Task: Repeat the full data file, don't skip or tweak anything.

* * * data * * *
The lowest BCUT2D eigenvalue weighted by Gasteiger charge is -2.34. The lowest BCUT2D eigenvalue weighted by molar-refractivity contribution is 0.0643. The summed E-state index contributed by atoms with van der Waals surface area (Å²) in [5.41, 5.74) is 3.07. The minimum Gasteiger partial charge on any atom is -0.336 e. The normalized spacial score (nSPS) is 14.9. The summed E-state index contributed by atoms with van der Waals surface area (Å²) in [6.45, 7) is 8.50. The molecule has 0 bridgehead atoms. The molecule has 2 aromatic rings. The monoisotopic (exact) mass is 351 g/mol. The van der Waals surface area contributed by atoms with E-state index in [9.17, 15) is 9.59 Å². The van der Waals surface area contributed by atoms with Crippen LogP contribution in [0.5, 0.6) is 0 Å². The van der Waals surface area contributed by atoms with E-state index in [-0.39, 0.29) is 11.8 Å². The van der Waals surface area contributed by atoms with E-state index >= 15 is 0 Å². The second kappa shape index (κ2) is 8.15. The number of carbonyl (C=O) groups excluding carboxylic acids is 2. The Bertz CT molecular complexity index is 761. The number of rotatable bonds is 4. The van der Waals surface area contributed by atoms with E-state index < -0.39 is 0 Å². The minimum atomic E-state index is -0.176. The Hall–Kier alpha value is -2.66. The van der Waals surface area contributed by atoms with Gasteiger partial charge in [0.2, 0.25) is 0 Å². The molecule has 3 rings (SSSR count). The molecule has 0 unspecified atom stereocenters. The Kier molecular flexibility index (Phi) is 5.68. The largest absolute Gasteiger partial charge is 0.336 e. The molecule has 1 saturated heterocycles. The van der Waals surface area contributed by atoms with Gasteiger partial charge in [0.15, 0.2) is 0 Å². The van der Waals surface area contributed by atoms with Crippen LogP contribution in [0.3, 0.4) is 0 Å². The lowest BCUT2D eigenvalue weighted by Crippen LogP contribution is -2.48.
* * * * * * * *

The lowest BCUT2D eigenvalue weighted by Gasteiger charge is -2.34. The lowest BCUT2D eigenvalue weighted by molar-refractivity contribution is 0.0643. The summed E-state index contributed by atoms with van der Waals surface area (Å²) in [5.41, 5.74) is 3.07. The minimum Gasteiger partial charge on any atom is -0.336 e. The normalized spacial score (nSPS) is 14.9. The summed E-state index contributed by atoms with van der Waals surface area (Å²) in [6.45, 7) is 8.50. The molecule has 0 bridgehead atoms. The molecule has 2 aromatic rings. The monoisotopic (exact) mass is 351 g/mol. The van der Waals surface area contributed by atoms with E-state index in [9.17, 15) is 9.59 Å². The van der Waals surface area contributed by atoms with Crippen LogP contribution in [0.5, 0.6) is 0 Å². The van der Waals surface area contributed by atoms with E-state index in [-0.39, 0.29) is 11.8 Å². The van der Waals surface area contributed by atoms with E-state index >= 15 is 0 Å². The second kappa shape index (κ2) is 8.15. The number of carbonyl (C=O) groups excluding carboxylic acids is 2. The Bertz CT molecular complexity index is 761. The number of rotatable bonds is 4. The van der Waals surface area contributed by atoms with E-state index < -0.39 is 0 Å². The minimum atomic E-state index is -0.176. The Hall–Kier alpha value is -2.66. The van der Waals surface area contributed by atoms with Gasteiger partial charge in [0.2, 0.25) is 0 Å². The molecule has 3 rings (SSSR count). The molecule has 0 unspecified atom stereocenters. The Kier molecular flexibility index (Phi) is 5.68. The largest absolute Gasteiger partial charge is 0.336 e. The molecule has 1 saturated heterocycles. The van der Waals surface area contributed by atoms with Gasteiger partial charge in [0.15, 0.2) is 0 Å². The van der Waals surface area contributed by atoms with Crippen LogP contribution in [0.3, 0.4) is 0 Å². The lowest BCUT2D eigenvalue weighted by Crippen LogP contribution is -2.48.